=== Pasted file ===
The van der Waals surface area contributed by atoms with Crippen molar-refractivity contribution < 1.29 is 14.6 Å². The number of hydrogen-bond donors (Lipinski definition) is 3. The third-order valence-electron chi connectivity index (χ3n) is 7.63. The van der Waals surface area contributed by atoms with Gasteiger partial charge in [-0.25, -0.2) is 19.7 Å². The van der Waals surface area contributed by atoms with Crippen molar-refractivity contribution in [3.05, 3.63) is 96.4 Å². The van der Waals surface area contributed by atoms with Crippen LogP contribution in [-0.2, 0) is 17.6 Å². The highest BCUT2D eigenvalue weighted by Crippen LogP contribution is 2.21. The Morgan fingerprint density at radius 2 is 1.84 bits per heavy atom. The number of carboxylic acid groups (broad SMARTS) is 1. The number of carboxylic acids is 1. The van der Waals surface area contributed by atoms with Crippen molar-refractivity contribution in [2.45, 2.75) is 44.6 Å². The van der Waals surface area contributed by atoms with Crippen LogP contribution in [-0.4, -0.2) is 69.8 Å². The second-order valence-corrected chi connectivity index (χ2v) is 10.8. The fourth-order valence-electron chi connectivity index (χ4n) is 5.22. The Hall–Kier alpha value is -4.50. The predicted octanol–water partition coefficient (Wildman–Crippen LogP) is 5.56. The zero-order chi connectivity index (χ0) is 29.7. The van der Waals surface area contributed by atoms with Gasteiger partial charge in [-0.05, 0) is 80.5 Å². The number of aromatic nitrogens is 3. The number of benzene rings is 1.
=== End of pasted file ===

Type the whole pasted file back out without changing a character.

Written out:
The van der Waals surface area contributed by atoms with Crippen molar-refractivity contribution < 1.29 is 14.6 Å². The number of hydrogen-bond donors (Lipinski definition) is 3. The third-order valence-electron chi connectivity index (χ3n) is 7.63. The van der Waals surface area contributed by atoms with Gasteiger partial charge in [-0.25, -0.2) is 19.7 Å². The van der Waals surface area contributed by atoms with Crippen molar-refractivity contribution in [3.05, 3.63) is 96.4 Å². The van der Waals surface area contributed by atoms with Crippen LogP contribution in [-0.2, 0) is 17.6 Å². The highest BCUT2D eigenvalue weighted by Crippen LogP contribution is 2.21. The Morgan fingerprint density at radius 2 is 1.84 bits per heavy atom. The number of carboxylic acid groups (broad SMARTS) is 1. The number of carboxylic acids is 1. The van der Waals surface area contributed by atoms with Crippen molar-refractivity contribution in [2.45, 2.75) is 44.6 Å². The van der Waals surface area contributed by atoms with Crippen LogP contribution in [-0.4, -0.2) is 69.8 Å². The second-order valence-corrected chi connectivity index (χ2v) is 10.8. The fourth-order valence-electron chi connectivity index (χ4n) is 5.22. The Hall–Kier alpha value is -4.50. The predicted octanol–water partition coefficient (Wildman–Crippen LogP) is 5.56. The zero-order chi connectivity index (χ0) is 29.7. The van der Waals surface area contributed by atoms with Gasteiger partial charge in [-0.05, 0) is 80.5 Å². The number of aromatic nitrogens is 3. The number of benzene rings is 1.